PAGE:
Tim Cook: I think people 'ought to put their phone down' more often: Part 8

The Apple CEO discussed screen time, how his company has created ways for parents to control kids' screen time and his continued push to protect users' privacy
5:46 | 05/04/19

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Transcript for Tim Cook: I think people 'ought to put their phone down' more often: Part 8
Welcome to apple park. Thank you. Cook has called for the United States to follow the lead of Europe and create tough protections on the mining of private data of consumers. We shouldn't sugarcoat the consequences. This is surveillance. Privacy in itself has become a crisis. It's of that proportion -- A crisis. I think it's a crisis. If you think about it, when I was growing up, one of the worst things, other than, you know, something like hurting somebody or something, was the peeping Tom. You know, somebody looking in the window. The fact is that the people who track on the internet know a lot more about you than if somebody's looking in your window. A lot more. Because you tend to put your thoughts online. You know, what you think about something. You're making money through the app store, on the apps, who are doing things that you think have got us in a crisis. Well, we don't make any money on Facebook. Google. And Google we do make money on the browser. And we've selected Google, frankly, because we believe it's the best browser. He says Americans deserve the best browser and their privacy too. You are not our product. Our products are iPhones and iPads. We treasure your data. We wanna help you keep it private and keep it secure. We're on your side. So he points out they've installed a system on safari which automatically limits access to your data. This is fixable. And we just have to, like we've done every other point in time, when we get together it's amazing what we can do. And we very much are an ally in that fight. And what about that other big issue tonight, all the social media apps, the video games, the streaming services that have us spending hours and hours on the phones in our pockets? Do you make money from how long people stay on the iPhone? No. No. Now we make money if we can convince you to buy an iPhone. And so it's kind of a straightforward and honest business model. But I don't want you using the product a lot. In fact, if you're using it a lot, there's probably something we should do to make your use more productive. He said this at a time magazine event. If you're looking at your phone more than you're looking into someone's eyes, you're doing the wrong thing. When you see people at a restaurant and everybody's got their phone out, what do you think? I think they ought to put their phone down and look at who they're talking to or having dinner with. But -- but I totally recognize that it is their decision. Are they happy with the time they are spending? Are they happy with the number of notifications they are getting? And last year apple started sending us a weekly notification of how much time you're spending and there is a clear place on your settings where you can check every day how much you're spending on each app. How many notifications you're getting. How often you pick up the phone. I think that all of these make people smarter and make people more aware of what they're doing. And I think that's the first step to change is fundamentally recognizing, you know, where we all are. Are you using less screen time? I'm not using less screen time. However, what I changed in a big way were notifications. Remember the average person unlocks the phone 80 times a day. The first time I measured mine I was around 200. 200. 200. And I'm much more cognizant now of picking up the phone. I do it a lot less. And cook says he is ready for whatever it takes for parents with children. In 2008 apple started creating ways parents could control the apps children are using, the amount of time they were spending on them. Android phones have similar tools. But cook restates parents want to make those decisions themselves. Something that we together need to fix. And fix is defined differently for you and I and everyone that's watching tonight. There's no standard for parenting, as we both know. People have different views about what should be allowed and not. So tonight he's inviting everyone send him your ideas. So if parents have ideas or is there a special place? They can send it to me. Everybody has my e-mail address. I get notes from parents all the time. They have great ideas. And I'm sure there will be more things that we will do. But he stills believes the iPhone can make our lives richer just as they did at the very start. Do you ever have second thoughts about having been part of creating something that has now become, whatever the word is, addictive, compulsive, mesmerizing? The positive is overwhelming. There's an extraordinary amount of productive things that people do. But what we feel is that we all have to take ownership over the things that are not good. And we've always done that, Diane. What we want to build the -- our products to do is to enrich your life, do something you couldn't do without it. That's what gets us excited. Since we talked to apple, we received statements from Google and Facebook about screen time. They say they have many tools to help families manage. Google said, "We have been working hard to add key capabilities right into our products to help people find a better balance." Facebook said, "We want people to find the time they spend on Facebook to be valuable, even if that means they spend less time overall."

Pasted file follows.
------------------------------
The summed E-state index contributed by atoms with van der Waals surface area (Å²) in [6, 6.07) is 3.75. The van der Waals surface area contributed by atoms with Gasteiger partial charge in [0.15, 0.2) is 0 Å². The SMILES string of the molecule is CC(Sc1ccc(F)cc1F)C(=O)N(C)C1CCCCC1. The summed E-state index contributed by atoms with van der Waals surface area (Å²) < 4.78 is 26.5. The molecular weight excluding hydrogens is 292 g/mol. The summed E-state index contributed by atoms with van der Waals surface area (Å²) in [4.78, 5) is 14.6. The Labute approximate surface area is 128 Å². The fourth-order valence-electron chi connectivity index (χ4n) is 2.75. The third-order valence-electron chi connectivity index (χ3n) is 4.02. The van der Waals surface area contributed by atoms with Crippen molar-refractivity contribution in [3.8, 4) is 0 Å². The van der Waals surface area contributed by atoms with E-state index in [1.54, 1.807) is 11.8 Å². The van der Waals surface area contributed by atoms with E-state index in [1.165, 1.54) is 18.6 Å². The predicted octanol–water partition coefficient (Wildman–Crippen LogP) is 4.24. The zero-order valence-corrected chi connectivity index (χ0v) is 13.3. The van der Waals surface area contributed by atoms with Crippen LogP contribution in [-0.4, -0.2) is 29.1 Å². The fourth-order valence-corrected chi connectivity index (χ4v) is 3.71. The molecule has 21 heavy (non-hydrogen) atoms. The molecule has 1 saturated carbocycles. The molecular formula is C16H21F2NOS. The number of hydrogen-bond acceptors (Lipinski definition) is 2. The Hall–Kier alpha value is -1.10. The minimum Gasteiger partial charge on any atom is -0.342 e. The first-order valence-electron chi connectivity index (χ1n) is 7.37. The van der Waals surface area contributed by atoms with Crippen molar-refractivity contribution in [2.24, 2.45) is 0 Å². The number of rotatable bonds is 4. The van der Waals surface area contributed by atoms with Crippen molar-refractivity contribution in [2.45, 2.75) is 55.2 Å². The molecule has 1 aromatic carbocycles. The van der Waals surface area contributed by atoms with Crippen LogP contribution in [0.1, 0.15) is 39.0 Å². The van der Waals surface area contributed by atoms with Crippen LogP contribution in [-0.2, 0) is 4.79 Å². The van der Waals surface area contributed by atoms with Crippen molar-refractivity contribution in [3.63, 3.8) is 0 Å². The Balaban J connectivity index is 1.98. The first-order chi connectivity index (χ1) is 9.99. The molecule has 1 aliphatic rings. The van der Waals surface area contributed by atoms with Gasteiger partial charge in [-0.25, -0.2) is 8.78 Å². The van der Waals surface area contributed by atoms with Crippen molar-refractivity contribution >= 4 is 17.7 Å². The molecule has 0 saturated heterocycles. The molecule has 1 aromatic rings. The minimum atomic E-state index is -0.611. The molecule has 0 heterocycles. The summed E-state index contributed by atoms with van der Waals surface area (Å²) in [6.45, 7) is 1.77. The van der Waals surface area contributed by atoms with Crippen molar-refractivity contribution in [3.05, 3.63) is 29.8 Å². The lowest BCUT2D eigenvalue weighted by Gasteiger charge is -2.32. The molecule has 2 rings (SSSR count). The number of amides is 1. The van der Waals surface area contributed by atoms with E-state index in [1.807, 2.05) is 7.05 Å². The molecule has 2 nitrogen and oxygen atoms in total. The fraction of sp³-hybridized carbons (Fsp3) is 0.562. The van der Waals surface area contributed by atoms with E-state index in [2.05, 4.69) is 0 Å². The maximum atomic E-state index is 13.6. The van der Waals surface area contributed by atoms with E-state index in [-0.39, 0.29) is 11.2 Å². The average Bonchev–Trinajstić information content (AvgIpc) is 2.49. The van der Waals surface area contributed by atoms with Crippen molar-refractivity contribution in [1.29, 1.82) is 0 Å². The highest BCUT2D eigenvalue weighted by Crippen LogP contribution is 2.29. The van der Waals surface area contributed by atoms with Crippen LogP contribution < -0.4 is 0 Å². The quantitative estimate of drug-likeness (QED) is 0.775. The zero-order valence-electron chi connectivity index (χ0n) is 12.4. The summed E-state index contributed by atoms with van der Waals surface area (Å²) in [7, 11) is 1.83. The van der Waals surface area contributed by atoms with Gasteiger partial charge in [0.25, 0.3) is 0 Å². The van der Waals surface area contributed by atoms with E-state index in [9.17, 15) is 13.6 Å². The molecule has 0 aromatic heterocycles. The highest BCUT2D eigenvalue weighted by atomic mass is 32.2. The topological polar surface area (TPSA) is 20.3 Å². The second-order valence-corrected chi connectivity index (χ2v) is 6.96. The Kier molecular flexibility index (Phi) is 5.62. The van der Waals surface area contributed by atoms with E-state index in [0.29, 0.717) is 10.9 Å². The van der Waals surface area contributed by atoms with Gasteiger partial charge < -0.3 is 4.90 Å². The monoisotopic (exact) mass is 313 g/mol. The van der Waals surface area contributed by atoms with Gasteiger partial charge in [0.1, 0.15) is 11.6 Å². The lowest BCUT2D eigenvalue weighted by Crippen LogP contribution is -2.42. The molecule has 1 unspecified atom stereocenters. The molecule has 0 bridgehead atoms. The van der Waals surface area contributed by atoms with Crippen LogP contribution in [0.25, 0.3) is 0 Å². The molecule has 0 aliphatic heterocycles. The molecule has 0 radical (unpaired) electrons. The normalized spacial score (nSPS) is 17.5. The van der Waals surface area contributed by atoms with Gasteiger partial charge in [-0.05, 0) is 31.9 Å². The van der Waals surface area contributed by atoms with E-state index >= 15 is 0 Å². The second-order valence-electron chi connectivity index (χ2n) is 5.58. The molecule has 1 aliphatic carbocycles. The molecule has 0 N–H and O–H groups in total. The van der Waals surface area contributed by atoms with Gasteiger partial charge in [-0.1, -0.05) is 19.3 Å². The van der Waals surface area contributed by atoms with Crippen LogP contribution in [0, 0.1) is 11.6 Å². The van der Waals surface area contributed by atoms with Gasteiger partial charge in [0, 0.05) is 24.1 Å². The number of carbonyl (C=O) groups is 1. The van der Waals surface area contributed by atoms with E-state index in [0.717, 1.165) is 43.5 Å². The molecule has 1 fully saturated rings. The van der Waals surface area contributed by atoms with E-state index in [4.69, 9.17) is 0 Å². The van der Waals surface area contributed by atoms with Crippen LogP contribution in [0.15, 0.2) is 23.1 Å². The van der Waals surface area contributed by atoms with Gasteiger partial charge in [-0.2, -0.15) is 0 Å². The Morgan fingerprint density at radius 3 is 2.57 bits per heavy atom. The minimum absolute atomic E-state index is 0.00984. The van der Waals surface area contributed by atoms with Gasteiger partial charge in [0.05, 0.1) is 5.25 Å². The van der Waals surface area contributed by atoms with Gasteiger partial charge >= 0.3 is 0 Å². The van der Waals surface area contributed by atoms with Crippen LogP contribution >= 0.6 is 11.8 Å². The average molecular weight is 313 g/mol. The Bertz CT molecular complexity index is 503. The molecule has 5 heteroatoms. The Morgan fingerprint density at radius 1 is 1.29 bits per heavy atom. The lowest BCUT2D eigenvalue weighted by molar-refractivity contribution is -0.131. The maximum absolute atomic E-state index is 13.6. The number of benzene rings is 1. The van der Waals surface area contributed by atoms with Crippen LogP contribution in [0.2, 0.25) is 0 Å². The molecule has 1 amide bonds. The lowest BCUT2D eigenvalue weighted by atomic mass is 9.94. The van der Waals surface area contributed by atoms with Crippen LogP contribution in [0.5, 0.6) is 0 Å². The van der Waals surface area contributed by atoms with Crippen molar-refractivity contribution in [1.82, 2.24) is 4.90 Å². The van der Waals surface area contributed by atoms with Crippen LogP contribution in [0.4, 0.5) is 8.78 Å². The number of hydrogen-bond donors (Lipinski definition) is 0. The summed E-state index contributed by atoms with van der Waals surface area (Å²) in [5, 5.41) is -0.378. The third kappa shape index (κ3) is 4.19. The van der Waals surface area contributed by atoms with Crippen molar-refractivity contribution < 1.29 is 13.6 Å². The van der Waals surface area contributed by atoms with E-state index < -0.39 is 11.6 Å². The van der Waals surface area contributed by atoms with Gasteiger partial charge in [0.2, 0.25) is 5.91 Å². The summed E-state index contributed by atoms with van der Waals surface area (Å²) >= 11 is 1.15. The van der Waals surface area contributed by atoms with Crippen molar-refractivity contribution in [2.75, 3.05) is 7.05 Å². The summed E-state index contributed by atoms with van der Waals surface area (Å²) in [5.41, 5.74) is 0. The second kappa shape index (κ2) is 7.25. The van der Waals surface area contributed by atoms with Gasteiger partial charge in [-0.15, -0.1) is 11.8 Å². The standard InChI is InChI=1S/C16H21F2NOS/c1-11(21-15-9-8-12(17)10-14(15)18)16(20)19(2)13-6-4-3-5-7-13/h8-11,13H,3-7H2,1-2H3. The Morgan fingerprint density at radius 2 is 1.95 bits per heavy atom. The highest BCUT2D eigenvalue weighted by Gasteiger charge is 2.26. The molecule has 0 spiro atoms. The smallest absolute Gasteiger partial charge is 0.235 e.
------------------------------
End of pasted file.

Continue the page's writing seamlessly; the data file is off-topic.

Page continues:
This transcript has been automatically generated and may not be 100% accurate.

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